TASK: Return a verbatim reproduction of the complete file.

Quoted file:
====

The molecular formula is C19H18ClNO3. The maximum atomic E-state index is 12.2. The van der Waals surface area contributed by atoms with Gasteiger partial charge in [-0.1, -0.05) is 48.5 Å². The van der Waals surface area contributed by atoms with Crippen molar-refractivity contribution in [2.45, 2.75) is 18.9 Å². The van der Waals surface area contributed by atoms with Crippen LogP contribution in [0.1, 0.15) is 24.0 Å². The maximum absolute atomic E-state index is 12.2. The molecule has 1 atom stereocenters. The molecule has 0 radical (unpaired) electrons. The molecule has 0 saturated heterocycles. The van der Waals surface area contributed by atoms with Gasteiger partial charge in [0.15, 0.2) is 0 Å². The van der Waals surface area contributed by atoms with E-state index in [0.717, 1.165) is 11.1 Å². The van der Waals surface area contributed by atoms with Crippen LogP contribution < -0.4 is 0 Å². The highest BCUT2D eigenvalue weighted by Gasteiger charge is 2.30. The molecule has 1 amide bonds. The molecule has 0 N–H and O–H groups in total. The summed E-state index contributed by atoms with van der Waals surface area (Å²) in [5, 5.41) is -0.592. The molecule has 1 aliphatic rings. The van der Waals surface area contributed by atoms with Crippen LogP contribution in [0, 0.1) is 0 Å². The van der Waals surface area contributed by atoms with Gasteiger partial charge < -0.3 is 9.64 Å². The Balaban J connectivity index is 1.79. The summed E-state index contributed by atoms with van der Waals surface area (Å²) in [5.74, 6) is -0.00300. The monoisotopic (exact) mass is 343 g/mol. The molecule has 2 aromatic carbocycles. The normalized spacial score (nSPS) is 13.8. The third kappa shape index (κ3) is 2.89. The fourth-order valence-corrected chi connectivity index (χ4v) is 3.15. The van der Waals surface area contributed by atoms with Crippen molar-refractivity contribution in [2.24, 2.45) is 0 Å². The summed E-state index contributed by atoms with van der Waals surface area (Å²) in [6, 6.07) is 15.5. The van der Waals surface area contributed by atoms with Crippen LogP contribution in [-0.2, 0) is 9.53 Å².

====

The molecular formula is C19H18ClNO3. The maximum atomic E-state index is 12.2. The van der Waals surface area contributed by atoms with Gasteiger partial charge in [-0.1, -0.05) is 48.5 Å². The van der Waals surface area contributed by atoms with Crippen molar-refractivity contribution in [2.45, 2.75) is 18.9 Å². The van der Waals surface area contributed by atoms with Crippen LogP contribution in [0.1, 0.15) is 24.0 Å². The maximum absolute atomic E-state index is 12.2. The molecule has 1 atom stereocenters. The molecule has 0 radical (unpaired) electrons. The molecule has 0 saturated heterocycles. The van der Waals surface area contributed by atoms with Gasteiger partial charge in [0.15, 0.2) is 0 Å². The van der Waals surface area contributed by atoms with E-state index in [0.717, 1.165) is 11.1 Å². The van der Waals surface area contributed by atoms with Crippen LogP contribution < -0.4 is 0 Å². The highest BCUT2D eigenvalue weighted by Gasteiger charge is 2.30. The molecule has 1 amide bonds. The molecule has 0 N–H and O–H groups in total. The summed E-state index contributed by atoms with van der Waals surface area (Å²) in [5, 5.41) is -0.592. The molecule has 1 aliphatic rings. The van der Waals surface area contributed by atoms with Crippen LogP contribution in [0, 0.1) is 0 Å². The van der Waals surface area contributed by atoms with Gasteiger partial charge < -0.3 is 9.64 Å². The Balaban J connectivity index is 1.79. The summed E-state index contributed by atoms with van der Waals surface area (Å²) in [5.74, 6) is -0.00300. The monoisotopic (exact) mass is 343 g/mol. The molecule has 2 aromatic carbocycles. The normalized spacial score (nSPS) is 13.8. The third kappa shape index (κ3) is 2.89. The fourth-order valence-corrected chi connectivity index (χ4v) is 3.15. The van der Waals surface area contributed by atoms with Crippen molar-refractivity contribution in [2.24, 2.45) is 0 Å². The summed E-state index contributed by atoms with van der Waals surface area (Å²) in [6, 6.07) is 15.5. The van der Waals surface area contributed by atoms with Crippen LogP contribution in [-0.2, 0) is 9.53 Å².